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Protesting Everyone?

September 4th, 2012

If you turn on coverage of the Democratic National Convention this week, you’ll undoubtedly see protesters getting some air time.  In fact, so far, there are more DNC protestors than there were at the RNC last week — a major surprise to many a political pundit!

The DNC hasn’t even started yet, and Occupiers have more than 100 people living in their encampment.  Several hundred protestors marched through Charlotte’s business district on Sunday, spouting off views about everything from the war in Afghanistan to immigration.

It’s an interesting turn of events, considering that President Obama has always been vocal in his support of protests like these — especially when it comes to the Occupiers.  In fact, when the Occupy Wall Street demonstrations began last year, the President said, “We understand their struggles, and we are on their side.”

So, why aren’t Occupiers on his side?

In fairness, the Occupiers are not fans of the GOP, either.  In fact, many protestors went straight from Tampa (and calling Mitt Romney the “king of the 1%ers”) to Charlotte.

So, why are they protesting EVERYONE?  What is it that they WANT?

That’s an answer that’s tough to get.

In fact, there seems to be as many opinions as there are protestors.  At best, the Occupiers send a mixed message — shown off most glaringly by their attacks on corporate greed, all while snapping pictures with their iPhones.

But that’s not all they’re against.  They also don’t like housing evictions, nuclear weapons, and the hopelessness of the nation’s unemployed workers.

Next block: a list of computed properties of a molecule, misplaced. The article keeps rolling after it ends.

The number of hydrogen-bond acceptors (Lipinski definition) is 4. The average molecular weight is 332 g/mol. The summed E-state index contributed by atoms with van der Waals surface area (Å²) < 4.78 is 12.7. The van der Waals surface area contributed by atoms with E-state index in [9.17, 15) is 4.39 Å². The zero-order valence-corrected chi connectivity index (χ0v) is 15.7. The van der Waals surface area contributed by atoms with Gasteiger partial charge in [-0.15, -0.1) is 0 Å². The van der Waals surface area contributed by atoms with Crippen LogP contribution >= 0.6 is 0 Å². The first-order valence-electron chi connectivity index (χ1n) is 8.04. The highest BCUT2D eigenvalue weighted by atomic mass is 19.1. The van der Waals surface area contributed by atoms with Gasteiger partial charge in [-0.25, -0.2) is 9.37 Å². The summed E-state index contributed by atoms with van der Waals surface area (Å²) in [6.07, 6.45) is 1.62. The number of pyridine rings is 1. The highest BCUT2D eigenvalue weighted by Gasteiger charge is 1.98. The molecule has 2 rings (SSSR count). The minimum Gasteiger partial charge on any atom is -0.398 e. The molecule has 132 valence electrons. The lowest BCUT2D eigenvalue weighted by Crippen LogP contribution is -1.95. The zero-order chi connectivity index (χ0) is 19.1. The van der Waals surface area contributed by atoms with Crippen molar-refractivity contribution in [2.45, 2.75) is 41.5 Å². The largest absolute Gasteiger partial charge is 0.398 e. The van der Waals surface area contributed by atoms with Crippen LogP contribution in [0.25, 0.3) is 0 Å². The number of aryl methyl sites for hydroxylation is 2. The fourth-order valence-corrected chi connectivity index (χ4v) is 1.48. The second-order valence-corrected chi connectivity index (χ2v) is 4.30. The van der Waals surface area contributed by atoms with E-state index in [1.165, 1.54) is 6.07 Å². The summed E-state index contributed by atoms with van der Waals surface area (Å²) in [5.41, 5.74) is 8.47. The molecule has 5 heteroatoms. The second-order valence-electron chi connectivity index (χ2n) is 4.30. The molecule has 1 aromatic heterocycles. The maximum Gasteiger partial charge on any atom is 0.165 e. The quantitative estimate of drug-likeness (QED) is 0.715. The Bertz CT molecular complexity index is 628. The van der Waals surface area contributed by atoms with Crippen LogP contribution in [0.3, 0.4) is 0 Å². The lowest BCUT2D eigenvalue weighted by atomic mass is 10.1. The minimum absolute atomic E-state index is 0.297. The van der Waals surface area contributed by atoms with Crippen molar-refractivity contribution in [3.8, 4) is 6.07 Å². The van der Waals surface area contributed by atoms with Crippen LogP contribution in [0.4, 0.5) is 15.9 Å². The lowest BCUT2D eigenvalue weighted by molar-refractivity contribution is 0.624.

The problem?

Without a solid, cohesive message, they’re confusing people more than encouraging them to join in.  And, by being against everyone on both sides of the political aisle, who do they think is going to solve their problems?

How Important Are Political Conventions?

August 29th, 2012

Thanks to 24-hour news cycles, constantly-updating polls, and things like Twitter and Facebook, the suspense of finding out who’s actually going to be nominated by a party to run for President is gone.  These days, even running mates are picked well before the convention!

We also get to see candidates’ platforms sooner.  After all, millions of dollars are spent every month in TV and radio ads to tell us what candidates think and how they would handle certain issues.  We also get to see the candidates go head-to-head — without all of the fancy graphics and witty copywriters — in debates.

So, have we outgrown political conventions?

Absolutely not!

Here’s why they’re absolutely essential to our Presidential elections:

–        They give each party a chance to appear on primetime TV

The exposure conventions get is much bigger than any exposure candidates could hope to get from a TV ad or a well-written press release.  For a few days, they get the exclusive attention of the big TV networks.

–         They give lesser-known members of the parties a chance to shine

When Barack Obama spoke at the 2004 Democratic National Convention, it was the first time many Americans had even heard of him — and clearly he made an impression on them!  The same can be said for Sarah Palin — who Americans didn’t know much about until her convention speech in 2008.

–         They get people excited

Political conventions are like pep rallies.  They don’t necessarily determine the outcome of the election (or of the big game), but they give everyone a morale boost.  And when people are excited, they’re more likely to talk about the issues and the candidates with friends — meaning more people get involved in the political process.

So, what effect will Hurricane Isaac have on the Republican National Convention this year?  The Republicans already had to cancel the first day of their convention.  Now, they’re splitting primetime with hurricane coverage.  Will this affect their chances come November?


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